Infotainment Factory: 'Probably die out': Kyrgios' dire warning

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Tuesday, 8 January 2019

'Probably die out': Kyrgios' dire warning


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Self-confessed entertainer Nick Kyrgios fears tennis would "probably die out" without the introduction of more fan-friendly team events and rapid fire action like Fast4.

Kyrgios believes next year's inaugural ATP Cup in Australia is just the tonic for a sport in need of a shake-up to engage spectators no longer prepared to sit through marathon best-of-five-set matches.

"It's the same thing every week, another tournament. The same bunch of players are winning the tournaments, there's no real mix up and this is exactly what the sport needs," he said ahead of his much-hyped Kooyong Classic showdown with fellow Australian tennis rebel Bernard Tomic on Wednesday.

The 10-day, 24-team event, featuring up to five players from each competing country, will precede the Australian Open starting on January 20 in 2020.

"It's unbelievable to get that amount of players in Australia at that time, the start of the year.

"It's a great chance for people who don't follow tennis to get into it and I think that's what the sport needs at the moment.

"It's exciting. All the top players are going to be here, you get behind your nation and the way Australian tennis is at the moment - we've got so much depth - so it's going to be a lot of fun to get out there with the boys.

"But this was exactly what the sport needs. Otherwise it was just going to stay the same and probably die out.

"Events like Fast4, Laver Cup, ATP Cup, that's what it's needs.

"Laver Cup, that final day (last September) got more views than a grand slam final. That's just proof that more people are interested in that type of tennis, rather than the same thing they see every day."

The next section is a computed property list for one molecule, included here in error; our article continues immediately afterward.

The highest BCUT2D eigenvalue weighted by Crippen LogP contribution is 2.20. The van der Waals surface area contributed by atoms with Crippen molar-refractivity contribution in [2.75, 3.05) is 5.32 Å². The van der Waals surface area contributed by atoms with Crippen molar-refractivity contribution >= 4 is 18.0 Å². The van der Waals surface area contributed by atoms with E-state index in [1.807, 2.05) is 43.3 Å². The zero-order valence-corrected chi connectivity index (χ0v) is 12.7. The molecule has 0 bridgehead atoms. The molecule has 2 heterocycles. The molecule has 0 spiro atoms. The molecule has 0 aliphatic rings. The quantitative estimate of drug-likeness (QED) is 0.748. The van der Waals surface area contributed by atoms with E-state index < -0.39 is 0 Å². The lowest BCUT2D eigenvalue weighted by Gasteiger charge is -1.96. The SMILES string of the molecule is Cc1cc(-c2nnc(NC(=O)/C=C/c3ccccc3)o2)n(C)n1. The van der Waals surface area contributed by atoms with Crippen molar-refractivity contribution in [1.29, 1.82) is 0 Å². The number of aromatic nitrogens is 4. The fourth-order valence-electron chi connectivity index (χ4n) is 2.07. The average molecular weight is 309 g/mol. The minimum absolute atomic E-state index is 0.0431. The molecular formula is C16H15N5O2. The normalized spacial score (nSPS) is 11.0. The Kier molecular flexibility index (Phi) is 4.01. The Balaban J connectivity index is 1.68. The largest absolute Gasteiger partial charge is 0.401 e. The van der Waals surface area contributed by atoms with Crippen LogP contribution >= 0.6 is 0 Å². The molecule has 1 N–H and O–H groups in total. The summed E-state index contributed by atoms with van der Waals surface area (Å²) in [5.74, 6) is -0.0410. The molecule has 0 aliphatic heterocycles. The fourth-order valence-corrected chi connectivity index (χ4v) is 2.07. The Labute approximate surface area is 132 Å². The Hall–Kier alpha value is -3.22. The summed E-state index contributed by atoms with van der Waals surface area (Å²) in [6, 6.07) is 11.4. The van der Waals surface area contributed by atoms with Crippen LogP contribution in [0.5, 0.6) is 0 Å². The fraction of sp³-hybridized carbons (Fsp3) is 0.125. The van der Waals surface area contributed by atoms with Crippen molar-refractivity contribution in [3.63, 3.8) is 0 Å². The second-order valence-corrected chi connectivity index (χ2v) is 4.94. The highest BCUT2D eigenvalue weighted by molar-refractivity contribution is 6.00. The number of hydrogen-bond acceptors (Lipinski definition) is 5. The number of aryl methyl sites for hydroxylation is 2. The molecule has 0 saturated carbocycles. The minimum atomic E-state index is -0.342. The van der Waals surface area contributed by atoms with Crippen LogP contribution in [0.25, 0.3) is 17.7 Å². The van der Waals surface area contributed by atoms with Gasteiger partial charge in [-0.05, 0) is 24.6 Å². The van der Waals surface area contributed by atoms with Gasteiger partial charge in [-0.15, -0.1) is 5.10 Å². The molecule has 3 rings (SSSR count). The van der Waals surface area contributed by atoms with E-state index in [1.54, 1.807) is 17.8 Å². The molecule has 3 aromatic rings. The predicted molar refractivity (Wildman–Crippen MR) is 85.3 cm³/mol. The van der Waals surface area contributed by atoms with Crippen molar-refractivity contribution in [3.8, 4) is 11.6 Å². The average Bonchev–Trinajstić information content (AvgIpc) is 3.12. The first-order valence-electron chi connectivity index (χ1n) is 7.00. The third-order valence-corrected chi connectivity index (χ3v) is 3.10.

The colourful Kyrgios is only too happy to lead the way in making tennis more of an entertainment package.

"I know I can put on a good show," he said.

But the 23-year-old won't have any teammates to help when he squares off with Tomic for the first time and his opponent is challenging Kyrgios to take the exhibition seriously as the pair chase vital match practice ahead of Monday's Australian Open start.

"I've got some stuff I've got to work on and (this is) my last chance I can do that," Tomic said.

"Am I doing that against Nick, who only just serves? It's tough to do, so hopefully he takes it seriously."

Self-confessed entertainer Nick Kyrgios fears tennis would "probably die out" without the introduction of more fan-friendly team events and rapid fire action like Fast4.

Kyrgios believes next year's inaugural ATP Cup in Australia is just the tonic for a sport in need of a shake-up to engage spectators no longer prepared to sit through marathon best-of-five-set matches.

"It's the same thing every week, another tournament. The same bunch of players are winning the tournaments, there's no real mix up and this is exactly what the sport needs," he said ahead of his much-hyped Kooyong Classic showdown with fellow Australian tennis rebel Bernard Tomic on Wednesday.

The 10-day, 24-team event, featuring up to five players from each competing country, will precede the Australian Open starting on January 20 in 2020.

"It's unbelievable to get that amount of players in Australia at that time, the start of the year.

"It's a great chance for people who don't follow tennis to get into it and I think that's what the sport needs at the moment.

"It's exciting. All the top players are going to be here, you get behind your nation and the way Australian tennis is at the moment - we've got so much depth - so it's going to be a lot of fun to get out there with the boys.

"But this was exactly what the sport needs. Otherwise it was just going to stay the same and probably die out.

"Events like Fast4, Laver Cup, ATP Cup, that's what it's needs.

"Laver Cup, that final day (last September) got more views than a grand slam final. That's just proof that more people are interested in that type of tennis, rather than the same thing they see every day."

The colourful Kyrgios is only too happy to lead the way in making tennis more of an entertainment package.

"I know I can put on a good show," he said.

But the 23-year-old won't have any teammates to help when he squares off with Tomic for the first time and his opponent is challenging Kyrgios to take the exhibition seriously as the pair chase vital match practice ahead of Monday's Australian Open start.

"I've got some stuff I've got to work on and (this is) my last chance I can do that," Tomic said.

"Am I doing that against Nick, who only just serves? It's tough to do, so hopefully he takes it seriously."

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